Electricity disconnections rise with floodwaters on the River Murray

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SA Power Networks announced they would disconnect electricity supply to customers along parts of the River Murray as floodwaters (and flood peak forecasts) continue to rise over the weekend.

Riverland  irrigators, growers and producers could have their electricity disconnected.

SA Power Networks also warned that disconnections of assets in floodwater may impact power supply to those living on higher ground out of reach of the river.

“The higher the flows, the more disconnections that will be required and once disconnected it could be weeks or even months before power can be safely restored,” said SA Power Networks head of corporate affairs, Paul Roberts.

“The reality is that floodwater and electricity are a dangerous combination that put people and property at terrible risk. We are focused on keeping the community, customers and our people safe in an event that could go on for several months.”

Roberts said infrastructure along the river’s flood plains already were standing in water and SA Power Networks was not going to be able to keep disconnecting supply to individual properties.

“As the water rises, roads are being closed and access to areas is becoming more and more difficult. Realistically, people need to be aware that if they choose to stay in their homes, electricity supply may not be available and it may be a long time before it is restored,” Roberts said.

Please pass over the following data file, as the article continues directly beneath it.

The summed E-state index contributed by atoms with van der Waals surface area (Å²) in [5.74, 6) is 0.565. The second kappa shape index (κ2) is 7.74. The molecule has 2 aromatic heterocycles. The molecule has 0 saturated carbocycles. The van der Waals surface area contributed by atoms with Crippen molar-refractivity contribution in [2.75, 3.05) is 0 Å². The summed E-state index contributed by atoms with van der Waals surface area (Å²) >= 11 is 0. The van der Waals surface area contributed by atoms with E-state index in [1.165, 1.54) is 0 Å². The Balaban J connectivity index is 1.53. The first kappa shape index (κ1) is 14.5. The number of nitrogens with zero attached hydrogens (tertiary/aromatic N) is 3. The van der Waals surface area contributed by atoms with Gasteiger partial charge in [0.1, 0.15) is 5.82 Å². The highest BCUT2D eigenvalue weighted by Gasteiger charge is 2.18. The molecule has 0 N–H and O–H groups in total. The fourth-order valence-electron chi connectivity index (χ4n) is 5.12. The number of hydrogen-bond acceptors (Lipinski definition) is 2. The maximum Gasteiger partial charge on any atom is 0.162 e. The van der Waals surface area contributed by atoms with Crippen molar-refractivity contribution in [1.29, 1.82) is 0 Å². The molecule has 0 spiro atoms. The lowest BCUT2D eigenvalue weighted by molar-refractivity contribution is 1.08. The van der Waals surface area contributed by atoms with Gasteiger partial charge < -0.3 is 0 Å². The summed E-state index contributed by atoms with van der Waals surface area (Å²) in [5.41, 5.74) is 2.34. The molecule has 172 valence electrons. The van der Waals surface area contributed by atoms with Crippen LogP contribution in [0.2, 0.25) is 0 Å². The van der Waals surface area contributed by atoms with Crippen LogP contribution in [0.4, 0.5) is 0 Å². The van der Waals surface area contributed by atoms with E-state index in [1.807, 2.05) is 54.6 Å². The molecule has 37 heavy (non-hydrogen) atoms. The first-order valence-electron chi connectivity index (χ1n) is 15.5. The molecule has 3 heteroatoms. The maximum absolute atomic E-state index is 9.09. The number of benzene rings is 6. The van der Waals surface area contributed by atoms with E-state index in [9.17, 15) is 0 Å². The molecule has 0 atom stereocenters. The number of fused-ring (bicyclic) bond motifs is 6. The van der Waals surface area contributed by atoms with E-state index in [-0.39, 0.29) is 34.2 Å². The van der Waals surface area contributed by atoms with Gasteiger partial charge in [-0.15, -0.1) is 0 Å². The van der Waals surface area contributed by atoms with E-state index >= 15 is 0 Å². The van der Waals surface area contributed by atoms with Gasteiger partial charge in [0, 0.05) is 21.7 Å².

“We are not prepared to send our crews into floodwaters to undertake disconnections. That means we will be disconnecting electricity supply at points that are safe – likely impacting multiple customers.”

SA Power Networks is reportedly working with customers and will give as much notice as it can of impending disconnections. In the interim, businesses may choose to begin contingency planning.

This could involve shifting switchboards and equipment. In some cases, the relocation of SA Power Networks’ infrastructure may be required. SA Power Networks will be happy to visit with customers to provide advice on scope and cost where needed.

Roberts said many radial supply lines that supply the wider river community cross over the river and flood plains to supply areas that won’t be flooded. These may need to be turned off if safe clearances between powerlines and water are breached. This could impact customers outside flooded areas.

“We are making daily assessments about the safety of electricity supply and we also are having to assess our ability to get crews safely to these areas. We are doing everything we can to work with customers and will give as much notice as we can of impending disconnections,” he said.

Roberts said there were many issues that the public and industry needs to be aware of, including:

  • Avoiding downed or low powerlines
  • Staying clear of all electricity infrastructure in floodwaters as it may be energised
  • Being aware that powerlines – particularly those that cross the river – may be low over flood waters (and therefore safe clearances may be breached)
  • Getting a qualified electrician to shut down solar panels at the rooftop isolator.

Roberts said for property impacted by flood waters, a certificate from a qualified electrician would be required to confirm it would be safe to restore electricity supply.


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